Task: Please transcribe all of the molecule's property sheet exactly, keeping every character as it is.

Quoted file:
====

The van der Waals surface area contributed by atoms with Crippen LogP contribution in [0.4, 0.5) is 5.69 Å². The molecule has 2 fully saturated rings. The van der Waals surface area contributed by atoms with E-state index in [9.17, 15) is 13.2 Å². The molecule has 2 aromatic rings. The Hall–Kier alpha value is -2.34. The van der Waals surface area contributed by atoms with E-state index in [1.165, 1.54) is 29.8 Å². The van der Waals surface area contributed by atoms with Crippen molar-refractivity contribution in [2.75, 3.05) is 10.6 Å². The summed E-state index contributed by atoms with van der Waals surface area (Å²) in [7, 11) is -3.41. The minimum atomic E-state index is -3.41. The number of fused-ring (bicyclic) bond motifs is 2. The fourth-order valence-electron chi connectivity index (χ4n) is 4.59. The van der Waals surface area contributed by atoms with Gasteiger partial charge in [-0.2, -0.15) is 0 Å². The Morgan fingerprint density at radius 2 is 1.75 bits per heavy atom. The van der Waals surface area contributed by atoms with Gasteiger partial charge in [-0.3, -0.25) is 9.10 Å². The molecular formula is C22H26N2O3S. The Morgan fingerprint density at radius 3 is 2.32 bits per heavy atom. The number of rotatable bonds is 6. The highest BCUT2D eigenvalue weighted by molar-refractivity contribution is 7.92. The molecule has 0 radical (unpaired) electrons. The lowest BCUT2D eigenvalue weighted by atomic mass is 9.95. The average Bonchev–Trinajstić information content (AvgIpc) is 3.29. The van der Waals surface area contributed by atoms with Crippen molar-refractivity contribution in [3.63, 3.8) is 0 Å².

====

The van der Waals surface area contributed by atoms with Crippen LogP contribution in [0.4, 0.5) is 5.69 Å². The molecule has 2 fully saturated rings. The van der Waals surface area contributed by atoms with E-state index in [9.17, 15) is 13.2 Å². The molecule has 2 aromatic rings. The Hall–Kier alpha value is -2.34. The van der Waals surface area contributed by atoms with E-state index in [1.165, 1.54) is 29.8 Å². The van der Waals surface area contributed by atoms with Crippen molar-refractivity contribution in [2.75, 3.05) is 10.6 Å². The summed E-state index contributed by atoms with van der Waals surface area (Å²) in [7, 11) is -3.41. The minimum atomic E-state index is -3.41. The number of fused-ring (bicyclic) bond motifs is 2. The fourth-order valence-electron chi connectivity index (χ4n) is 4.59. The van der Waals surface area contributed by atoms with Gasteiger partial charge in [-0.2, -0.15) is 0 Å². The Morgan fingerprint density at radius 2 is 1.75 bits per heavy atom. The van der Waals surface area contributed by atoms with Gasteiger partial charge in [-0.3, -0.25) is 9.10 Å². The molecular formula is C22H26N2O3S. The Morgan fingerprint density at radius 3 is 2.32 bits per heavy atom. The number of rotatable bonds is 6. The highest BCUT2D eigenvalue weighted by molar-refractivity contribution is 7.92. The molecule has 0 radical (unpaired) electrons. The lowest BCUT2D eigenvalue weighted by atomic mass is 9.95. The average Bonchev–Trinajstić information content (AvgIpc) is 3.29. The van der Waals surface area contributed by atoms with Crippen molar-refractivity contribution in [3.63, 3.8) is 0 Å².